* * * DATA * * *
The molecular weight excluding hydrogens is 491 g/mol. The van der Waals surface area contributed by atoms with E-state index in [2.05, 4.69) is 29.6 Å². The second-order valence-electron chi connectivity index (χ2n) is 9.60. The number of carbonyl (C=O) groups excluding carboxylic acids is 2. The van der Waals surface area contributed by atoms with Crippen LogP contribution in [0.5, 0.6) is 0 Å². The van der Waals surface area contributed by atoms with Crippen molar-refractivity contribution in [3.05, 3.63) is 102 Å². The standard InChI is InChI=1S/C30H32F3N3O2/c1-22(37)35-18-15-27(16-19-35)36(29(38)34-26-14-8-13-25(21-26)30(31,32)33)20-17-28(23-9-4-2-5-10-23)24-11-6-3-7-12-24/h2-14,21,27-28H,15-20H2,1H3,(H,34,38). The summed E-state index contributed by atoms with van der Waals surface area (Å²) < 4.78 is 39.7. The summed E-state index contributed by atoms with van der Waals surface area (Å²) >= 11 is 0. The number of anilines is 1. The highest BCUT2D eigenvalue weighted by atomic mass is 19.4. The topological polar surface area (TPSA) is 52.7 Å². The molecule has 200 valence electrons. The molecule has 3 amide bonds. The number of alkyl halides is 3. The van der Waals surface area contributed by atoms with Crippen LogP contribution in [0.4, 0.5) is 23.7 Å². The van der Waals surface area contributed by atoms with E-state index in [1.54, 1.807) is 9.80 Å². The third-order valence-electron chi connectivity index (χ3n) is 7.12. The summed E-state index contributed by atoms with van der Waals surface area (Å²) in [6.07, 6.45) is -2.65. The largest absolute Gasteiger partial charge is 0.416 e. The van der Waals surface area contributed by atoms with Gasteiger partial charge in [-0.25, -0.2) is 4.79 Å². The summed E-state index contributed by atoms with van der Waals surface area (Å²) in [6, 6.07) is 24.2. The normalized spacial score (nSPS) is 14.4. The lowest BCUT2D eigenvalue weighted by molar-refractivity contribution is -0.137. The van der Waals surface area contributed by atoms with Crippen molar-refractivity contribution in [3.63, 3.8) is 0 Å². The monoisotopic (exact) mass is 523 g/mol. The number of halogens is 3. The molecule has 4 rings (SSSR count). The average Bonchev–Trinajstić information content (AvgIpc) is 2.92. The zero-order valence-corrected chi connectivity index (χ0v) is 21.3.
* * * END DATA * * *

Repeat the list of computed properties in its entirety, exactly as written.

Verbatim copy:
The molecular weight excluding hydrogens is 491 g/mol. The van der Waals surface area contributed by atoms with E-state index in [2.05, 4.69) is 29.6 Å². The second-order valence-electron chi connectivity index (χ2n) is 9.60. The number of carbonyl (C=O) groups excluding carboxylic acids is 2. The van der Waals surface area contributed by atoms with Crippen LogP contribution in [0.5, 0.6) is 0 Å². The van der Waals surface area contributed by atoms with Crippen molar-refractivity contribution in [3.05, 3.63) is 102 Å². The standard InChI is InChI=1S/C30H32F3N3O2/c1-22(37)35-18-15-27(16-19-35)36(29(38)34-26-14-8-13-25(21-26)30(31,32)33)20-17-28(23-9-4-2-5-10-23)24-11-6-3-7-12-24/h2-14,21,27-28H,15-20H2,1H3,(H,34,38). The summed E-state index contributed by atoms with van der Waals surface area (Å²) < 4.78 is 39.7. The summed E-state index contributed by atoms with van der Waals surface area (Å²) >= 11 is 0. The number of anilines is 1. The highest BCUT2D eigenvalue weighted by atomic mass is 19.4. The topological polar surface area (TPSA) is 52.7 Å². The molecule has 200 valence electrons. The molecule has 3 amide bonds. The number of alkyl halides is 3. The van der Waals surface area contributed by atoms with Crippen LogP contribution in [0.4, 0.5) is 23.7 Å². The van der Waals surface area contributed by atoms with E-state index in [1.54, 1.807) is 9.80 Å². The third-order valence-electron chi connectivity index (χ3n) is 7.12. The summed E-state index contributed by atoms with van der Waals surface area (Å²) in [6.07, 6.45) is -2.65. The largest absolute Gasteiger partial charge is 0.416 e. The van der Waals surface area contributed by atoms with Gasteiger partial charge in [-0.25, -0.2) is 4.79 Å². The summed E-state index contributed by atoms with van der Waals surface area (Å²) in [6, 6.07) is 24.2. The normalized spacial score (nSPS) is 14.4. The lowest BCUT2D eigenvalue weighted by molar-refractivity contribution is -0.137. The van der Waals surface area contributed by atoms with Crippen molar-refractivity contribution in [3.63, 3.8) is 0 Å². The monoisotopic (exact) mass is 523 g/mol. The number of halogens is 3. The molecule has 4 rings (SSSR count). The average Bonchev–Trinajstić information content (AvgIpc) is 2.92. The zero-order valence-corrected chi connectivity index (χ0v) is 21.3.